Mark [00:49:34]: Even before the chameleon paper came out, I think that was on our big board of next to do's to possibly explore or our backlog of ideas, right? Because as you said, even before this paper, I can't remember. I think Meta even had like a scaling laws for multimodality paper that does explore more early fusion. The moment we saw that, it was just kind of obvious to us that eventually it'll get to the point that becomes a little bit more mainstream. And yeah, that's a cool twist that we've been thinking about too as well, as well as other things that are kind of in the works that are a little bit more agentic. But if open collaboration interests you, we can always work on that together with the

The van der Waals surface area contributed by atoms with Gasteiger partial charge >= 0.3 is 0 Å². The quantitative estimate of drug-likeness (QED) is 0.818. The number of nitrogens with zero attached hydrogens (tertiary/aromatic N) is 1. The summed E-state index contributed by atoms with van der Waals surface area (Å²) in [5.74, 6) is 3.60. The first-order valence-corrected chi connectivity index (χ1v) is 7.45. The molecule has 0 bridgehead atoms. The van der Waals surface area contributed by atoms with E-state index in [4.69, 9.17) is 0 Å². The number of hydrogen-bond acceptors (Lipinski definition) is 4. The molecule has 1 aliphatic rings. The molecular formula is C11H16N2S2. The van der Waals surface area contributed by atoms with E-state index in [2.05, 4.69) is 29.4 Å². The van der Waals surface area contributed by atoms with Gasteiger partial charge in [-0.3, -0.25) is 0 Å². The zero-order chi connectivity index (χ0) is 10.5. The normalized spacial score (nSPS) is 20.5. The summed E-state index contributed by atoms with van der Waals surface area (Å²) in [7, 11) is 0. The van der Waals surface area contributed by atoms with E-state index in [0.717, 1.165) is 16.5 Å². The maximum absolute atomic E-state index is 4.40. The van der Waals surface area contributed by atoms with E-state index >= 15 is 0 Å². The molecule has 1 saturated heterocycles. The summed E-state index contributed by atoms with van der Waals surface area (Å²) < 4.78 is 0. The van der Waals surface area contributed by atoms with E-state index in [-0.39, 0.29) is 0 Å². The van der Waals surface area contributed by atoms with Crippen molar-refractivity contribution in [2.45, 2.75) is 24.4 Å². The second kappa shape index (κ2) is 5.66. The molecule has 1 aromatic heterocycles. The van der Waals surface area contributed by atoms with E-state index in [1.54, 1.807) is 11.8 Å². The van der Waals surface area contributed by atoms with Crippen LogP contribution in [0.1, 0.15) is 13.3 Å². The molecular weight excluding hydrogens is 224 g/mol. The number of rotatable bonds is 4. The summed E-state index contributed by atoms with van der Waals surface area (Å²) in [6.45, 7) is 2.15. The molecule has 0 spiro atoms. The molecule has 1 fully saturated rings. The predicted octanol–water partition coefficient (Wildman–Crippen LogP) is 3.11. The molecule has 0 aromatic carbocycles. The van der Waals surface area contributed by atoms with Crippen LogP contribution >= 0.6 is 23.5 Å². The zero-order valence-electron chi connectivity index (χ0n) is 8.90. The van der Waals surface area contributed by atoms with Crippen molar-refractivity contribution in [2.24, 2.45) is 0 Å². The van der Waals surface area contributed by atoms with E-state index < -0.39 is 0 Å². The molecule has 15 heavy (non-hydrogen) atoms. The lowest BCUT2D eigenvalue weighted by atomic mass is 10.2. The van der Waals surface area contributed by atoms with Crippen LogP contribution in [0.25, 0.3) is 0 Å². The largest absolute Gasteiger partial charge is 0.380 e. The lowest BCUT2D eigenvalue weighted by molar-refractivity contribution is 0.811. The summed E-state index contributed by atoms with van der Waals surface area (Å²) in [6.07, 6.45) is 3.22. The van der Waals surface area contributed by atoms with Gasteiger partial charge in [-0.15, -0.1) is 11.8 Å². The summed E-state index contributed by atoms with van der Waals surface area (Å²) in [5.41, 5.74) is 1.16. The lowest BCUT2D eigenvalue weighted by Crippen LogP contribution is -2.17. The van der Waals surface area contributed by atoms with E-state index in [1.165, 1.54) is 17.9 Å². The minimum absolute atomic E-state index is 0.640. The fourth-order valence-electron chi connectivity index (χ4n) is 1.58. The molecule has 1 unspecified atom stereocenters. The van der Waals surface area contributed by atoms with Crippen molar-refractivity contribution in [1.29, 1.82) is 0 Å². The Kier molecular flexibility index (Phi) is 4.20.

Swyx [00:50:14]: community. Okay. Shout out there. You can leave that in the call to action at the end. We have a couple more questions to round this out. You mentioned a lot of papers in your work. You're also building a company. You're also looking at open source projects and community. What is your daily or weekly routine to keep on top of AI?

Mark [00:50:31]: So one, subscribe to AI News. He didn't have to pay me to say that. I actually really think it's a good aggregator. I think it's a good aggregator.

Swyx [00:50:40]: I'll tell you why.